Brisbane Airport BNE Issue 4 - page 27

Kitchen confidential
Why and how did you become a chef?
My mother had cafés and coffee shops in
London and I grew up around the famous
Petticoat Lane in London with all the food stalls
and the market atmosphere and all that fabulous
fresh produce – I loved it. Both my grandmother
and mother were excellent cooks but I was the
first chef in my family. I did my apprenticeship
at the famous Stafford Hotel in London – voted
the world’s best on a couple of occasions. It was
a very classic and traditional training and I have
carried that on in training our apprentice chefs
here at BCEC.
What’s the largest event you have catered for?
Dinner for 20,000 when I was working at the
former Sydney Convention and Exhibition Centre.
What has been your greatest challenge in
the BCEC kitchen?
The evolvement of our cuisine. Convention
Centre cuisine in Australia is among the best in
the world. At BCEC we have redefined catering
– we now offer restaurant quality, presentation
and style – what we do for 50 people we can do
for 5000. There is nothing we cannot recreate
for catering purposes.
Who is a chef you admire and why?
My former executive chef at the Stafford Hotel
in London. He was a master chef from Spain,
Armando Rodriguez. He was my mentor and
taught me everything I am today. He recently
passed away and left me his lifetime collection
of recipes going back to the 1950s – what
a privilege and honour. Classic recipes –
15-course menus – they represent the history of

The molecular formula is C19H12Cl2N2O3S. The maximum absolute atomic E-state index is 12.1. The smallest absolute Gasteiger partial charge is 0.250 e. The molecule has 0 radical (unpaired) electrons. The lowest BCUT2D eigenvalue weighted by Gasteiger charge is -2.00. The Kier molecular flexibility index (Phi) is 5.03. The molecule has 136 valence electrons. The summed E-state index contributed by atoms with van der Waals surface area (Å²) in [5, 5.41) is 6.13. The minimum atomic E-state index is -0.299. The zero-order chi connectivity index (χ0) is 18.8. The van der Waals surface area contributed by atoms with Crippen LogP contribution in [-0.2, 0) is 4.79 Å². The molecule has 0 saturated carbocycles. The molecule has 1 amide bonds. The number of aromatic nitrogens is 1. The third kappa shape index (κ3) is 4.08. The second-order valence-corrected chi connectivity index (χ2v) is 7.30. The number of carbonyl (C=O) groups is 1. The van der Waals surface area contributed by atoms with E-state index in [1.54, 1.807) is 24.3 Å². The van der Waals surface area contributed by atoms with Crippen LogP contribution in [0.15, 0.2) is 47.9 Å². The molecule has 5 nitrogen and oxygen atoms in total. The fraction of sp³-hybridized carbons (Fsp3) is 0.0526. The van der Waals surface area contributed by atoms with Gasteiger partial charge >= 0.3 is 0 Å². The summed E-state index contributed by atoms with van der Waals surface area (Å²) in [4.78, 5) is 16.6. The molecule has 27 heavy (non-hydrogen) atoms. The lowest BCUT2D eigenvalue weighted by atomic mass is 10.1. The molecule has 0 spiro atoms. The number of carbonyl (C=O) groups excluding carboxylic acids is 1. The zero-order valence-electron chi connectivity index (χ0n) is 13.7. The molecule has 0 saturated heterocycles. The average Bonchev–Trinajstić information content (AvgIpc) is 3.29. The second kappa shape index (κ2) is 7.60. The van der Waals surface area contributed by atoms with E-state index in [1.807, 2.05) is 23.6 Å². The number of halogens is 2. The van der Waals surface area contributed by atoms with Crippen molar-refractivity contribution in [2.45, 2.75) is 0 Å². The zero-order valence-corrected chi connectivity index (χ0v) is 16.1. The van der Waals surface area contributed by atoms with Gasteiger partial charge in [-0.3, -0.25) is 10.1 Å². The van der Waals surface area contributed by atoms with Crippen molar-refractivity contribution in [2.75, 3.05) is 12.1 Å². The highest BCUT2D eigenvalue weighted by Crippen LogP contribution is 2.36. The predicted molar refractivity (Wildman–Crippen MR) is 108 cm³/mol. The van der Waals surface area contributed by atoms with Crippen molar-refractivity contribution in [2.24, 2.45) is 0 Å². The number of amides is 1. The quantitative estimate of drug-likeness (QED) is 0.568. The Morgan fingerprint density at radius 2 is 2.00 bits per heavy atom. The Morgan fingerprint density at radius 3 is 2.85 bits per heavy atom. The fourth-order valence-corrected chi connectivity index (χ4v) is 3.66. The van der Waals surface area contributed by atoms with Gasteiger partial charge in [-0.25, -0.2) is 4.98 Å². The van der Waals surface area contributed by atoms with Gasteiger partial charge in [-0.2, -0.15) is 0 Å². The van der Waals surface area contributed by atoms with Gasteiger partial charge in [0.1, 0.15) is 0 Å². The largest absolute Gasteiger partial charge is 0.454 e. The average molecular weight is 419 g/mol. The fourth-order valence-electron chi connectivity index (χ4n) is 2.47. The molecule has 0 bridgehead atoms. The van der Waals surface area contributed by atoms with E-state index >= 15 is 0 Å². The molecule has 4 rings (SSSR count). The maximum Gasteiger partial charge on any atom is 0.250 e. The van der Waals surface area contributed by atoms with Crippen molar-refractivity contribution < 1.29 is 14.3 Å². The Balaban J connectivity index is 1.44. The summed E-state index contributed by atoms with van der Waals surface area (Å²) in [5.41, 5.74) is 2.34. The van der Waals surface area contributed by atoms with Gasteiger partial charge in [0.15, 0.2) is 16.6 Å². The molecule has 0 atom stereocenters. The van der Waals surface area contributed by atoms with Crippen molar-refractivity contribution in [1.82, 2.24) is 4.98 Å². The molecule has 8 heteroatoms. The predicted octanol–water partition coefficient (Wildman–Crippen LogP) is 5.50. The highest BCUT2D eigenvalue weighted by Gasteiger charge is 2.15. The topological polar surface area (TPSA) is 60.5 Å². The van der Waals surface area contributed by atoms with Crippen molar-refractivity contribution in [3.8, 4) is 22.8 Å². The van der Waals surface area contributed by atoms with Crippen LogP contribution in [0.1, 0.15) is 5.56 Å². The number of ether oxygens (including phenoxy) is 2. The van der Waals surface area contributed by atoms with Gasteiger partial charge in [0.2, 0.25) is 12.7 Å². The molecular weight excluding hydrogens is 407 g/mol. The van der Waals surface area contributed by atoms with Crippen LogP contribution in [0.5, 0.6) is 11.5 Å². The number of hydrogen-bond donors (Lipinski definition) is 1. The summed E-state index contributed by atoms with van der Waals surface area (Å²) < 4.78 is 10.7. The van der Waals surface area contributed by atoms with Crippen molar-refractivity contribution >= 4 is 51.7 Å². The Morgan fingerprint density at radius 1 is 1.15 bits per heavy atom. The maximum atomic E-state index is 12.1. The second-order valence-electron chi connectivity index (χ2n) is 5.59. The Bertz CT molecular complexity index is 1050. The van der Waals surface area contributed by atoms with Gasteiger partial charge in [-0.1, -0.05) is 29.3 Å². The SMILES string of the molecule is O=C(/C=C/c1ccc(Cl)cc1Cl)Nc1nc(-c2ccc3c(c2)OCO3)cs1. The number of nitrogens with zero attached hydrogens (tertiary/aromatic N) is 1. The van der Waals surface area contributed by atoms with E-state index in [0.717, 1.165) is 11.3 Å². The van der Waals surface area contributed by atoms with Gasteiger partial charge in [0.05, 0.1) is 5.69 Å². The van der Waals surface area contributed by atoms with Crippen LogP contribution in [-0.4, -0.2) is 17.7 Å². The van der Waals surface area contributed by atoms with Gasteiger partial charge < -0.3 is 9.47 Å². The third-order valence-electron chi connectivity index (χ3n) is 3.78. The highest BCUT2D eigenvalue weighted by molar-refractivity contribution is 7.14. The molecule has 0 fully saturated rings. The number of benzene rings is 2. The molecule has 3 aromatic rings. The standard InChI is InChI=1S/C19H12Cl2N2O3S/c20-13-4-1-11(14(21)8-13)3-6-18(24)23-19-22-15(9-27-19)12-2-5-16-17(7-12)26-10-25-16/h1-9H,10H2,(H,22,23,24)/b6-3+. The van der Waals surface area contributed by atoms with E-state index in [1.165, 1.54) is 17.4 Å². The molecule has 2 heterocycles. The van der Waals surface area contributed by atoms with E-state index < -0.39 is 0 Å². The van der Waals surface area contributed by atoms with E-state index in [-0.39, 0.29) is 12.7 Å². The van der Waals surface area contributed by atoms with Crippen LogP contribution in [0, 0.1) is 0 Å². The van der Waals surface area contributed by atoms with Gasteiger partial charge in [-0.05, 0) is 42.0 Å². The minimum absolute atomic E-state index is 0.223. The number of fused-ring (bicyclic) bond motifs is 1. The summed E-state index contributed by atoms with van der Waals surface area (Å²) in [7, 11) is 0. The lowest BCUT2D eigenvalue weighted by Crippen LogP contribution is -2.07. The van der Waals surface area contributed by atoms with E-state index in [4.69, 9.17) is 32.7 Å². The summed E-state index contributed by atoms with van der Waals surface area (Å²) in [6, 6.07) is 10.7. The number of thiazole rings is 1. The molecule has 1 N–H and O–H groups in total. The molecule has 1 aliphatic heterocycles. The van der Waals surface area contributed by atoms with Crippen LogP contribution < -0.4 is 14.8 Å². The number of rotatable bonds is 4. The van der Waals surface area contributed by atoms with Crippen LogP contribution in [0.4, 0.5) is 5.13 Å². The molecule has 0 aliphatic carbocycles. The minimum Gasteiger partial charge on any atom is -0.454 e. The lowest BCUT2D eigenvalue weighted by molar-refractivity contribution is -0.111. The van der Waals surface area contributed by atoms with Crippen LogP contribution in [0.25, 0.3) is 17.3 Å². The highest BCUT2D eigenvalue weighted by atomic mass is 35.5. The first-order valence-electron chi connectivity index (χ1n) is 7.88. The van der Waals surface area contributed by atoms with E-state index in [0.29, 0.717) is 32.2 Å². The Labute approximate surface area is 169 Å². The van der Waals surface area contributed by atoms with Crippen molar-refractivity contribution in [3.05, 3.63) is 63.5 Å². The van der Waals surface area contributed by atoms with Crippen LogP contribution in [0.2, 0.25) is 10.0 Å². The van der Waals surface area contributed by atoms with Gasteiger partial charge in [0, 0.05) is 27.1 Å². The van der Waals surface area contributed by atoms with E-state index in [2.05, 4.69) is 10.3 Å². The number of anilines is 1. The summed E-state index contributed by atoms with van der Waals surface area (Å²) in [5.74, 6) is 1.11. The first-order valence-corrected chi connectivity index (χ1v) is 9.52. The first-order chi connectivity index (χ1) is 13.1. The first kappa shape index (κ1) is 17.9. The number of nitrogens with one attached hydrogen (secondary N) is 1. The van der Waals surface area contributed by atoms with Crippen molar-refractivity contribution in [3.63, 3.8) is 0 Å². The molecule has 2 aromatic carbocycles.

London cuisine.
What is the wisest thing anyone has ever
said to you about working in a kitchen?
The kitchen is a good place to learn about life,
about people, about different cultures and skills.
It is skills for life!
Have you met any of the celebrities you
have cooked for?
I have met Her Majesty Queen Elizabeth,
Princess Margaret, Princess Anne, Prince
Charles, Sarah the Duchess of York, Margaret
Thatcher and a number of Prime Ministers and
leaders and other celebrities.
What’s the nicest compliment any of them
has given you?
The Queen once personally asked me for a
recipe for a dish I served her to give to the chefs
at Buckingham Palace so they could recreate it. I
was pretty happy about that!
In a year where you will have cooked for
Kate and Wills (and lunch for 200) and for
the G20 delegates (in the thousands), what’s
to look forward to after that?
After 29 years in the kitchen, transferring
my knowledge and experience to the next
generation of chefs is what I look forward to,
that is the future.
In a life of cooking for the famous and
powerful, what stands out as a most
memorable experience for you, and why?
I guess because I grew up in the UK, it would be
cooking for the Queen, she is a down to earth,
wonderful human being, who would often come
down to the kitchens after a dinner to thank the
chefs and kitchen team personally.
Executive chef,
Brisbane Convention
and Exhibition Centre
MARTIN
LATTER
Martin Latter has cooked
for the Queen, movie
stars and rock gods, so he
won’t even crack a sweat
catering for the world
leaders during G20
BNE August/September 2014 |
27
Country
flavours
inthecity
Boutique Spicers Balfour Hotel in New
Farm will share the skills of its top chefs
from each of the Spicers regional retreats
in a special program of ‘Chefs in the City’
dinners. Doug Innes-Will from The Peak
at Spicers Peak Lodge in the Scenic Rim
will showcase his minimalist style on 4
September while Mark Stapleton from
Botanica at Spicers Vineyard Estate will
pair his vibrant flavours with the Estate’s
local Hunter Valley wines on 2 October,
Daniel Jarrett from Spicers Tamarind
Retreat at Maleny in the Sunshine Coast
hinterland will present a menu of Asian
flavours on 6 November and Ryan
Whordley from Spicers Canopy, the
glamping and tramping safari-style retreat
also in the Scenic Rim, will provide a
fusion of city/country fare on 4 December.
Cost per event $75 per person, dinner
only; $130 per person with matched wines.
Bookings call 1300 112 691
Doug Innes-Will, The Peak
Mark Stapleton, Botanica
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